New Approaches to Risk Management

October 19, 2009

— I was lucky enough to attend the 2009 Agile conference. This post is one in a series of session reports from it.

Presenter: David Anderson

David framed this session with the idea that much of the stated value of Agile is in managing risk. Wanting to dig deeper, he tried to find a good Agile definition of risk or even just some articles treating risk from an agile perspective. He was pretty shocked to find very little published about it, so came up with his own definition:

“The likelihood and magnitude of the difference between a desired outcome and an actual outcome.”

I can live with that. I like that it acknowledges that risk isn’t always bad. Reinertsen tells us that risk is, in fact, good. We take some risks to get the rewards/returns that go with them. DeMarco also talked about this in Waltzing With Bears – a project without risk is a project not worth doing.

David suggested two approaches: manage risk with allocation and manage risk with classes of service.

Managing Risk with Allocation

Prioritization of work is always a chief concern on agile projects. David has “become disillusioned with prioritization schemes, asking the business people to do something they can’t do”. He feels like there is too much uncertainty at too many levels and that uncertainty gets multiplied together to give us bad prioritization advice. I can certainly relate to this in my own work; too often, the decision makers on a project don’t have enough context to make great decisions on priority. Their business units are too silo-ed, with little transparency due to the political dynamics of large companies.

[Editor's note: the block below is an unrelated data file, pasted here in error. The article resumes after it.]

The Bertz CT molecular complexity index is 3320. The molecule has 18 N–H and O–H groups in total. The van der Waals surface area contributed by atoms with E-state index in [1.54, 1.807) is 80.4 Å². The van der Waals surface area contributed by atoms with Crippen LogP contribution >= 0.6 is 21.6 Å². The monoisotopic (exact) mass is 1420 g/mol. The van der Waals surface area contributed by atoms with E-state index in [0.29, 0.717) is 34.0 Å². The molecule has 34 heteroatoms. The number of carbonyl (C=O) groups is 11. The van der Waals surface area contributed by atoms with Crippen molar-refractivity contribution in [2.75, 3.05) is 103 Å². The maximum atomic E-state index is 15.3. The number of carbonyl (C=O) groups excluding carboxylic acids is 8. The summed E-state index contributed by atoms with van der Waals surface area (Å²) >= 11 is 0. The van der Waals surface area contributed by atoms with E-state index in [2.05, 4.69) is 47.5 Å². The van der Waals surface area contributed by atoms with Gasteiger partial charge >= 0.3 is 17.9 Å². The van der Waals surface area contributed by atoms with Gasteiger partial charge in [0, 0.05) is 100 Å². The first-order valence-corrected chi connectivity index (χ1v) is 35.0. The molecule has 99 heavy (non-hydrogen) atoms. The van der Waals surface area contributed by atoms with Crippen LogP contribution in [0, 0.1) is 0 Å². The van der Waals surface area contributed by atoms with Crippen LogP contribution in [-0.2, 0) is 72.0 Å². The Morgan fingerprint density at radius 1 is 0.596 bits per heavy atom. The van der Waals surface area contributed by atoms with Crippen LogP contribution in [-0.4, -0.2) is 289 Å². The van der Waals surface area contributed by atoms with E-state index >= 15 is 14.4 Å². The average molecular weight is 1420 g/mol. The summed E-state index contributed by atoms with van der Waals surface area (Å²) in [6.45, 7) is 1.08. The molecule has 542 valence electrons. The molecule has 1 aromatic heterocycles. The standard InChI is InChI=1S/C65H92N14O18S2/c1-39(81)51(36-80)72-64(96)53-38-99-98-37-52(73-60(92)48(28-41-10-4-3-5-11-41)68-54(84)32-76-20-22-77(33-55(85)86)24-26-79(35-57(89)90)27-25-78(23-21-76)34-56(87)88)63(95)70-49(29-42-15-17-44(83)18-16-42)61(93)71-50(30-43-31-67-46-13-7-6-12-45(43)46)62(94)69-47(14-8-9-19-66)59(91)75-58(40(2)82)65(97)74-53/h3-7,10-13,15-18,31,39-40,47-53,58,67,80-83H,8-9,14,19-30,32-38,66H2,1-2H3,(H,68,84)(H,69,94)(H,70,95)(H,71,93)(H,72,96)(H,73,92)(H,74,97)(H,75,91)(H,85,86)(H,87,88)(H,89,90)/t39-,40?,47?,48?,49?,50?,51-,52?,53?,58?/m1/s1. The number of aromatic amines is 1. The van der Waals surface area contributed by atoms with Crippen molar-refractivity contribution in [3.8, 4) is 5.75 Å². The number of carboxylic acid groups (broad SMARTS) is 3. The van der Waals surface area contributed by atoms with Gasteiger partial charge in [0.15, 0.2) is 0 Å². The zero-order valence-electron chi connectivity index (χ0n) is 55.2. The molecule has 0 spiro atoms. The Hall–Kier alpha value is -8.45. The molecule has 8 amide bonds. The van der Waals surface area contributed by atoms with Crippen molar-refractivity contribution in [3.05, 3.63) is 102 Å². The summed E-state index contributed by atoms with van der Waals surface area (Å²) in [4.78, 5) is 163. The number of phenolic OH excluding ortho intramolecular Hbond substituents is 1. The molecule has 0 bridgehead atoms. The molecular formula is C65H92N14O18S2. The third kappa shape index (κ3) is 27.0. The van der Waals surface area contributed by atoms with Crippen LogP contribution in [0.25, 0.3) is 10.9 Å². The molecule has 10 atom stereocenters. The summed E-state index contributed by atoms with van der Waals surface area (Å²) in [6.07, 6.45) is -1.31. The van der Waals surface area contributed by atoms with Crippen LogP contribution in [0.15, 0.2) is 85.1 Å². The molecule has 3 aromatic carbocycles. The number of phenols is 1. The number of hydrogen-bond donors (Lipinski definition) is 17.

Instead, David proposes taking some ideas from the MBA world. Let’s think of our projects/products/even features in the following terms:

  • table stakes – things you have to have to be able to play, such as your network if you’re a cellular provider; they are commodities, undifferentiated
  • cost reducers – reduce cost/increase margin
  • differentiators – something unique and loved that your customers will pay for
  • spoilers – moving in on someone else’s differentiator (push to talk, for instance)

Given these categories, we can think differently about how to tackle these kinds of features/projects/products:

Table stakes are not dynamic … they don’t change out from underneath you in the middle of a project/product. They have to get done, but they aren’t ‘exciting’. He advises getting them done first, and not bothering with agile methods. This commodity work doesn’t need to be done by “highly paid American engineers.” (yeah, he really said that). If you can buy these rather than building, do so.

Cost savers are nice, but similarly non-dynamic. Differentiators and spoilers, however, are quite likely to change out from underneath you. They probably haven’t been done before, or they wouldn’t be differentiators, and you can’t buy them. They are also the things that are likely to drive real value and profits to your company. So … they should be handled with lean and agile methods to deal with the dynamic market conditions.

He doesn’t show it on the graph, but the size of an MMF for each of these classes increases as you move down the chart. This dovetails nicely into managing risk with classes of service.

One caveat I would add to this set of ideas: the environment can get dynamic for table stakes or cost reducers if the target organization is not mature. I have worked with clients that were still sorting out their processes and procedures, assigning roles and responsibilities, and determining their market direction. Lean and agile methods have been tremendously helpful in building software for groups in this situation.